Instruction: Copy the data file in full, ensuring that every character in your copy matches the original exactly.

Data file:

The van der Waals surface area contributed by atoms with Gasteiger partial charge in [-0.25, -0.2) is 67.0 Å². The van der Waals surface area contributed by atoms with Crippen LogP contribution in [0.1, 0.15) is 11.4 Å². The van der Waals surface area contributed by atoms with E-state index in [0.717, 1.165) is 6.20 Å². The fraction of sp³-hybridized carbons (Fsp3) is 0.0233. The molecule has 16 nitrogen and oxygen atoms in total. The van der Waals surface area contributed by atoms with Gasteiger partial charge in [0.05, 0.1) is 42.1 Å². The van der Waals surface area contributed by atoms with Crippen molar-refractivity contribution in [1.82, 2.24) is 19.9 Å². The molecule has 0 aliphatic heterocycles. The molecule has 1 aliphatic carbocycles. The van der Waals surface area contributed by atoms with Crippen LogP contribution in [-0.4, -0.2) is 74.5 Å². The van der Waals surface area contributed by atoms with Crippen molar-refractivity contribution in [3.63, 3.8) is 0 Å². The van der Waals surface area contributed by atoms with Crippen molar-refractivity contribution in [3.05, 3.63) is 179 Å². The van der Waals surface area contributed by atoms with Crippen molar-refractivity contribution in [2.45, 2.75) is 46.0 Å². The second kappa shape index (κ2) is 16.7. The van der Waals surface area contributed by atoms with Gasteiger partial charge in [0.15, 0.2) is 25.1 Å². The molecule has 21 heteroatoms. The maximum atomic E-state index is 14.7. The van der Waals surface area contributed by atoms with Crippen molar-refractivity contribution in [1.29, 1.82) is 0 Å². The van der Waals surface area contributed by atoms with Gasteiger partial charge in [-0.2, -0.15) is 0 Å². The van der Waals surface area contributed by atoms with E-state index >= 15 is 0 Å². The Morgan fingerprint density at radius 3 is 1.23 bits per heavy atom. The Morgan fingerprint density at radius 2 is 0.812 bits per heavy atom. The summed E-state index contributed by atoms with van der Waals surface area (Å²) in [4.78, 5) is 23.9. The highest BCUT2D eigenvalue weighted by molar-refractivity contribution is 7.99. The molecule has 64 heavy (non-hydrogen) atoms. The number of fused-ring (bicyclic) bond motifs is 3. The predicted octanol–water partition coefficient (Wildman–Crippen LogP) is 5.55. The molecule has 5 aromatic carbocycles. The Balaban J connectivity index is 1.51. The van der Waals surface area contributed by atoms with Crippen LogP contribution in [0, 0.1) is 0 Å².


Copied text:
The van der Waals surface area contributed by atoms with Gasteiger partial charge in [-0.25, -0.2) is 67.0 Å². The van der Waals surface area contributed by atoms with Crippen LogP contribution in [0.1, 0.15) is 11.4 Å². The van der Waals surface area contributed by atoms with E-state index in [0.717, 1.165) is 6.20 Å². The fraction of sp³-hybridized carbons (Fsp3) is 0.0233. The molecule has 16 nitrogen and oxygen atoms in total. The van der Waals surface area contributed by atoms with Gasteiger partial charge in [0.05, 0.1) is 42.1 Å². The van der Waals surface area contributed by atoms with Crippen molar-refractivity contribution in [1.82, 2.24) is 19.9 Å². The molecule has 0 aliphatic heterocycles. The molecule has 1 aliphatic carbocycles. The van der Waals surface area contributed by atoms with Crippen LogP contribution in [-0.4, -0.2) is 74.5 Å². The van der Waals surface area contributed by atoms with Crippen molar-refractivity contribution in [3.63, 3.8) is 0 Å². The van der Waals surface area contributed by atoms with Crippen molar-refractivity contribution in [3.05, 3.63) is 179 Å². The van der Waals surface area contributed by atoms with Crippen molar-refractivity contribution in [2.45, 2.75) is 46.0 Å². The second kappa shape index (κ2) is 16.7. The van der Waals surface area contributed by atoms with Gasteiger partial charge in [0.15, 0.2) is 25.1 Å². The molecule has 21 heteroatoms. The maximum atomic E-state index is 14.7. The van der Waals surface area contributed by atoms with Crippen molar-refractivity contribution in [1.29, 1.82) is 0 Å². The van der Waals surface area contributed by atoms with Gasteiger partial charge in [-0.2, -0.15) is 0 Å². The van der Waals surface area contributed by atoms with E-state index >= 15 is 0 Å². The Morgan fingerprint density at radius 3 is 1.23 bits per heavy atom. The Morgan fingerprint density at radius 2 is 0.812 bits per heavy atom. The summed E-state index contributed by atoms with van der Waals surface area (Å²) in [4.78, 5) is 23.9. The highest BCUT2D eigenvalue weighted by molar-refractivity contribution is 7.99. The molecule has 64 heavy (non-hydrogen) atoms. The number of fused-ring (bicyclic) bond motifs is 3. The predicted octanol–water partition coefficient (Wildman–Crippen LogP) is 5.55. The molecule has 5 aromatic carbocycles. The Balaban J connectivity index is 1.51. The van der Waals surface area contributed by atoms with Crippen LogP contribution in [0, 0.1) is 0 Å².